In Yemen, the Saudi-led coalition said Monday two of its two pilots evacuated after their fighter jet crashed due to “technical failure.” According to a Saudi spokesman, “The Arab Coalition Forces Command implemented a private joint operation to evacuate two pilots in participation of air and land forces where the two pilots were evacuated into the Kingdom’s territories,”
Related question: Did fighters inside Yemen use FLIR infrared cameras to shoot down F-15 Saudi bombers? MidEast watcher Ali AlAhmed thinks that could be the case after spotting these images in a recent Houthi video.
ICYMI: A monumental power shift may be occurring in Libya, al-Monitor reported this past weekend. Their jump: “In a surprising move, Gen. Khalifa Hifter, Libya’s eastern military strongman, announced his acceptance of elections in Libya as a way out of the political deadlock in the war-ravaged country.”
The implications: “accepting the elections to be organized in areas in eastern Libya — which Hifter controls (except in Derna northeast of Benghazi) — means that a major hurdle has been removed, which is likely to enhance the credibility of any elections in the eyes of suspicious voters as well as in the eyes of the international community that has already welcomed the idea.” Read on for how this could be a “game-changer” in Libya — “particularly for Islamist-leaning parties or individuals” — here.
2017’s forecast for civilians in war zones? Not good, says the weapons-watchers of the group Action on Armed Violence. Their jump: “At least 15,399 civilians were killed in the first 11 months of 2017,” which “strongly suggests that 2017 was the worst year for civilian deaths from explosive weapons since AOAV’s records began in 2011.” Many more deadly statistics about conflicts around the globe — the deadliest being in Syria, Iraq and Yemen — here.
Back stateside, 2017 was the “most expensive year on record for US weather disasters, costing $306 billion,” CNN reports off the latest data from the National Oceanic and Atmospheric Administration. By contrast, “The previous record year, 2005, saw $215 billion in disasters.” CNN has the numbers, sorted neatly and mapped, here.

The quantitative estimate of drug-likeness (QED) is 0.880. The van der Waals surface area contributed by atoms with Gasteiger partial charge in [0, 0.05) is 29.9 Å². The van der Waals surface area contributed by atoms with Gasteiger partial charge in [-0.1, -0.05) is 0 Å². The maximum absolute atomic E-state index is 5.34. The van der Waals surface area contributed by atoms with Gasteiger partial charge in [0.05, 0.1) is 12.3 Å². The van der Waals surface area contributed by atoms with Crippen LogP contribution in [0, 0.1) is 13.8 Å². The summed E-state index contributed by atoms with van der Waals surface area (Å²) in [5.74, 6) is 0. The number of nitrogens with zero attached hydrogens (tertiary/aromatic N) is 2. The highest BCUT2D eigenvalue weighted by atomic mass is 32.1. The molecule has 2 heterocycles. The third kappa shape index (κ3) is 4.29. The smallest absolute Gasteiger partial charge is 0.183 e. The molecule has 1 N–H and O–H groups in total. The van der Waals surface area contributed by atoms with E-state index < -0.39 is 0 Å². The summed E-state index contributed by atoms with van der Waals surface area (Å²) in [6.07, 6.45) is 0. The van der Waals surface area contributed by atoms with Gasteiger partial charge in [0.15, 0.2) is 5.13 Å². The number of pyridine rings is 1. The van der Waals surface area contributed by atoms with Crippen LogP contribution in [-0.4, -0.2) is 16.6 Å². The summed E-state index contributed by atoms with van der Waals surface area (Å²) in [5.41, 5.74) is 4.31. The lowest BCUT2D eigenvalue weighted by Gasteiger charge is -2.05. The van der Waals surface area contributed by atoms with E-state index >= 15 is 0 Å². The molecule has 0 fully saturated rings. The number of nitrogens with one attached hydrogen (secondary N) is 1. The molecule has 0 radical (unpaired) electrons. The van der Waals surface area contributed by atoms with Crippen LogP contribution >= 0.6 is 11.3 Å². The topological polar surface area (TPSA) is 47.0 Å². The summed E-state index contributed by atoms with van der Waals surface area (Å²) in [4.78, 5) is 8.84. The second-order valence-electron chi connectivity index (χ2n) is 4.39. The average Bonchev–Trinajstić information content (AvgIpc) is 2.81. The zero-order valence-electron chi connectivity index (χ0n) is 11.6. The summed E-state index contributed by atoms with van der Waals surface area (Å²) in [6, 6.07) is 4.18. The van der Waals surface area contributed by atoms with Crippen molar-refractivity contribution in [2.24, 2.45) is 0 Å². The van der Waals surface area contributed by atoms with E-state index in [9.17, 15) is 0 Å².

Remember the classified SpaceX launch we got excited for on Monday? Its secretive payload appears to have gone kaput, The Wall Street Journal reported later in the evening Monday. But since it’s paywalled, we turn to CNET’s short summary: “The classified satellite, codenamed Zuma, failed to separate as planned from the upper stage of the SpaceX Falcon 9 after its launch Sunday from Cape Canaveral, Florida. It’s assumed to have plummeted back into the Earth’s atmosphere.”
The problem appears to be the satellite failed “to separate perfectly from the upper part of the SpaceX Falcon 9 rocket,” CNBC adds.
The response from satellite maker Northrop Grumman: “We cannot comment on classified missions.”
The response from SpaceX: “We do not comment on missions of this nature, but as of right now reviews of the data indicate Falcon 9 performed nominally.” A bit more, here.
Worth the click: This #LongRead on John Kelly’s tenure as SOUTHCOM chief, and how he evolved in that job “from a warrior to a statesman,” via the Washington Post.
#MeTooMilitary protests come to the Pentagon. “The roughly 35 protesters, organized by the Service Women’s Action Network…were allowed to assemble behind a metal barricade at one of the building’s main entrances from 8 a.m. until 9 a.m., when they dispersed,” U.S. News reported Monday from the five-sided building. “Chief Pentagon spokeswoman Dana White with a female staffer handed out hot chocolate to members of the group who endured sub-freezing temperatures.”
Said White of her gesture: “I brought hot chocolate because it was COLD. I went out not as one of them but to support all of them. The work place should always be a safe environment. Sexual harassment is unacceptable at the Department of Defense.” Read on, here.
Watch those permissions on social media accounts. That’s one takeaway from the uproar created when someone on the U.S. Army’s Twitter account liked a post mocking President Trump’s own tweet about being, “like, really smart,” the New York Daily News writes.
Lastly today: What’s the deal with anti-terror fantasy camps in Israel? Comedian Jerry Seinfeld took his family to find out, Haaretz reported Monday.
A bit more: “Located in the Gush Etzion region of the West Bank, Caliber 3 is a counterterrorism and security training academy that in recent years has built on its expertise to create a new line of business: special programs for tourists seeking a taste of the Israeli military experience,” Haaretz writes. “Caliber 3 offers a basic package which includes a simulation of a suicide bombing in a Jerusalem marketplace, immediately followed by a stabbing attack, a live demonstration with attack dogs and a sniper tournament.”
Should you decide to plan a trip, a “basic package” costs $115 for one adult and another $85 for your children. And with any luck, maybe your daughter can one day be as proficient in Krav Maga as Jennifer Lopez in her 2002 film, “Enough” — since it’s hard for us to picture Jerry really getting into it.